In the past few winter seasons, Ullr—god of snow—has sent Vermonters through a bit of a tail spin. In the season of 2015-16, he cursed us with the strongest El Niño on record, Last season, he graced us with storms like Winter Storm Stella, when the snow piled as high has five feet in three days.
This year, the National Oceanic and Atmospheric Administration—god of forecasting—predicts La Niña conditions. Is that good?
In a normal year, trade winds push warm surface waters in the tropical Pacific Ocean west, toward Asia, allowing deep cold water near South America to rise. During El Niño, those trade winds weaken. Warm water isn’t pushed west and cold water isn’t pushed up. In 2015, that left New England with a warm, dry winter.
La Niña is El Niño’s cousin and, in many ways, its opposite. In the year or two following El Niño, those trade winds pick back up and cold air travels up the west coast of North America.
The result? Usually, the northern U.S. becomes cold and snowy.
Before you break out the powder snorkels, take this warning from Eric Kelsey, director of research at the Mount Washington Observatory in Conway, N.H.: “El Niño and La Niña’s correlation with New England temperatures and precipitation is very, very loose.” On top of that, NOAA’s winter outlook for the coming winter season projects,with 40 percent certainty, that temperatures in Vermont will be warmer than average.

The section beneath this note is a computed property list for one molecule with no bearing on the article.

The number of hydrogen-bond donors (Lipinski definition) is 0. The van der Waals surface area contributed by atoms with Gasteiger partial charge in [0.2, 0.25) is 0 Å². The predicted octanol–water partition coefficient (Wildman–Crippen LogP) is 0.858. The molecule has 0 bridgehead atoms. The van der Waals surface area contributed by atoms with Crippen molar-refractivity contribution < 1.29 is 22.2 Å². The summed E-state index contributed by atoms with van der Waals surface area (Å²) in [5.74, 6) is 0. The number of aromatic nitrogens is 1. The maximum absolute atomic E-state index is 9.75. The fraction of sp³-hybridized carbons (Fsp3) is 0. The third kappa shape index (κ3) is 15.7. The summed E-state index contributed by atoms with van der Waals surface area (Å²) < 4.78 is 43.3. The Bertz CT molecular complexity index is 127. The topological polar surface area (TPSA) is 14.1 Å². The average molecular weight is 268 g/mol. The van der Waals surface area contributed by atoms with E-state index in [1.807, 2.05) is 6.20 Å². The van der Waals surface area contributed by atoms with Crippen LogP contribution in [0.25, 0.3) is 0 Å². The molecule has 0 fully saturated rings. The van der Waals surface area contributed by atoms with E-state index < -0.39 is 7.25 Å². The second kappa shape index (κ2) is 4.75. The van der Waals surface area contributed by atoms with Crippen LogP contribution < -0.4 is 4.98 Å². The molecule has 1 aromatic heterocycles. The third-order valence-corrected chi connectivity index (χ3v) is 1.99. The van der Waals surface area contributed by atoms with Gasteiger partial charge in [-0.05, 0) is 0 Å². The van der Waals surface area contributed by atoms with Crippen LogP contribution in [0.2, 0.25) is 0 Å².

But according to Army-trained meteorologist Roger Hill, it’s still very possible that New England will see a snowy winter.
“Throwing my hat in there, I would say it will be a near-normal to slightly below normal-temperature winter, with probably better-than-average snowfall,” he says. “I don’t think the front side of the winter’s going to be all that impressive—skiing in the East will probably be much better in the last half of the season.”
Hill identifies three factors that will play into this season’s snowfall. The first, predictably, is La Niña—he expects it to be weak to moderate, and it’s likely to bring colder-than-average temperatures.
The second is the Arctic Oscillation, a circuit of wind that blows counterclockwise around the Arctic at about 55 degrees latitude north. It has two phases: the positive phase features a ring of strong winds that keep cold air confined within the Arctic, and in the negative phase, those winds weaken and cold air percolates south. “The AO is positive right now, so that hugs in all the cold, arctic air,” Hill says. But the Arctic Oscillation varies on a weekly basis, and if it turns negative, we will probably see snow.
Finally, wind coming from the Atlantic Ocean, where surface waters are warmer than average, will ramp up our winter snowfall events. “Storms are going to be big,” Hill says. “When they happen, they’re going to be volatile.”
And even if temperatures are above-average, as NOAA predicts, a disclaimer in their winter outlook shows that warmer temperatures don’t necessarily mean less snow. It states: “While the last two winters featured above-average temperatures over much of the nation, significant snowstorms still impacted different parts of the country.”
For now, we can cross our fingers and hope that Ullr throws us the pow.
Featured photo by Brain Mohr